Prerequisite: Basic knowledge of web accessibility
Estimated reading time: 10 minutes
Did you know that the block editor and full site editing have built-in features for creating accessible websites? The enhancements to the block editor are beneficial for both developers and editors.
The accessibility features in full site editing themes focus on solving common accessibility problems found in classic themes. The WordPress.org themes team has been able to identify focus areas from years of reviewing themes for the official theme directory.
In this article, I am using the requirements for the accessibility-ready tag in the theme directory as a guideline. I will add notes about how well block themes live up to the requirements out of the box, and what theme authors can do to improve their themes.
— This article focuses on the accessibility of the front of the website and do not bring up accessibility problems in the block editor.
Updated May 20, 2022.
Can a full site editing theme be accessibility-ready?
Yes, full site editing themes can be accessibility-ready. As a theme developer it might even be easier to create an accessible block theme than a classic theme. This is because full site editing moves some of the responsibility from the theme developer to WordPress.
It is the responsibility of WordPress to provide blocks that are accessible. And it is up to the theme developer to use the blocks correctly and not break the block’s accessible features.
You can read the requirements for the accessibility-ready tag on WordPress.org:
Provide visual keyboard focus highlighting in navigation menus and for form fields, submit buttons, and text links. All controls and links must be reachable using the keyboard.
The navigation block is keyboard accessible on the front of the website by default.
You can open submenu items on hover and by using a button with an aria-label, the aria-expanded attribute, and an SVG icon with
The block has an option called “Open on click”. The option turns the parent menu item into a button that expands the submenus.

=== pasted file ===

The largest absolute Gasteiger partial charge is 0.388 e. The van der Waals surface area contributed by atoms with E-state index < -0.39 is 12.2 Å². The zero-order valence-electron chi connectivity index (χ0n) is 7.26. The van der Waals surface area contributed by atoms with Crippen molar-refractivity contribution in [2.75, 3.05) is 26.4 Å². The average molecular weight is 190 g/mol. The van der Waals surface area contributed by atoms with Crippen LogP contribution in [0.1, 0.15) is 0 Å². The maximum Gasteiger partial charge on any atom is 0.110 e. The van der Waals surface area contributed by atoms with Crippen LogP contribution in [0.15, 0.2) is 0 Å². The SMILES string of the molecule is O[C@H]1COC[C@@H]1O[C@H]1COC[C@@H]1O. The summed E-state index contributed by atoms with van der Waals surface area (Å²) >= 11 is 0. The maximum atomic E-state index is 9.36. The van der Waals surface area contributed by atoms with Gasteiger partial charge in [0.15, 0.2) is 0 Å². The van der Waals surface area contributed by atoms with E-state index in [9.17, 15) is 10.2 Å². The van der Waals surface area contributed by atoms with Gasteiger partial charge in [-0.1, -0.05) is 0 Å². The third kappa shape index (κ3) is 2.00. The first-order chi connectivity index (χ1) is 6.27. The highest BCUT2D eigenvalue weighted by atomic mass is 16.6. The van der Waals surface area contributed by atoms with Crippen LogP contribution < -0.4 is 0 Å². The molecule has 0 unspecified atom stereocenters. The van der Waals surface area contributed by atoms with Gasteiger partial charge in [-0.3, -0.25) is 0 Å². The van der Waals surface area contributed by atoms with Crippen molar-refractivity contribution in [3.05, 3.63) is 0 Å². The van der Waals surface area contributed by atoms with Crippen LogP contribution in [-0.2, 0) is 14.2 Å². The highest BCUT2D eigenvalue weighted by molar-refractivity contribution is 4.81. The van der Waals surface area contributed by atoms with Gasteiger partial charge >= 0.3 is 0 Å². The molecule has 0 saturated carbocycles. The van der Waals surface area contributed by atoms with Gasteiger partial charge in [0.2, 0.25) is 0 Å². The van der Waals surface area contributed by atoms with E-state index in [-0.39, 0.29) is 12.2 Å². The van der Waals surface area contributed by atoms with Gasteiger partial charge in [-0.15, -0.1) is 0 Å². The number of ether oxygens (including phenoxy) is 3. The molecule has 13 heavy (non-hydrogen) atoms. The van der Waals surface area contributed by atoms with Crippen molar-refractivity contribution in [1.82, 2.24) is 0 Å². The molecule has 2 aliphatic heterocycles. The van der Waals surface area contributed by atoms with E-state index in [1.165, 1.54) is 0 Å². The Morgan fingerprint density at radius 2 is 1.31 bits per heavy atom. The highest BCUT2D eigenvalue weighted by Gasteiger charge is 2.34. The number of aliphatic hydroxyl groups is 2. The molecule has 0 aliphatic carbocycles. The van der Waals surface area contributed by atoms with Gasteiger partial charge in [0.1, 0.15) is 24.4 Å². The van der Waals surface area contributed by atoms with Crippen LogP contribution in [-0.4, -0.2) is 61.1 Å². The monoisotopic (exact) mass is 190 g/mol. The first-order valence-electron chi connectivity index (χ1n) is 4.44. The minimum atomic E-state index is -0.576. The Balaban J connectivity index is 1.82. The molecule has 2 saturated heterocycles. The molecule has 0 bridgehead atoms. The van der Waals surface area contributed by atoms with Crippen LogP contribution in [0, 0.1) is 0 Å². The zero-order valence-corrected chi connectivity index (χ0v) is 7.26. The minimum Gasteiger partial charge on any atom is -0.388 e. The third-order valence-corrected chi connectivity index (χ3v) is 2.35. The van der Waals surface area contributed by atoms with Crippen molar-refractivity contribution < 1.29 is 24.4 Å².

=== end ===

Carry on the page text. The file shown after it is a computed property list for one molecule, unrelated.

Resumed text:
You can choose between always showing the menu, hiding it on small screens, and hiding it on all screen sizes. The buttons that open and closes the navigation are keyboard accessible; you can also close the navigation by using the escape key.
You can choose to use the menu button with a two line icon, or display the text “Menu”.
The text is translatable, but not editable.
When you enable the option “Open on click” option and open the responsive navigation, the parent menu item is still a clickable button. This button does not do anything, because the overlay menu already expands all the submenu items.
There are only two types of WordPress core blocks that use forms: Search and comments.
The category and archive blocks use a select list and a label. They do not use a form element, submit buttons or editable input fields.
The blocks have a visible focus outline, but the color contrast will depend on the active theme.
All theme features that behave as buttons or links must use
<a> elements, to ensure native keyboard accessibility and interaction with screen reader accessibility APIs.
All controls must also have machine-readable text to indicate the nature of the control.
The buttons in the navigation block, search block, and comments are HTML buttons or submit buttons and have machine-readable text.
The button block is a link element (
<a>) and this is correct because they do not perform an action; they lead to a different part of the website.
Early versions of the search block, category, and archive block did not have labels.
In block themes, WordPress adds the skip link automatically if the page contains a
<main> element. The link is visually hidden until you focus on it, and it is the first focusable item on the page. It always skips to the
Comment forms must have appropriate field labels, and all content within form tags need to be explicitly associated with a form control.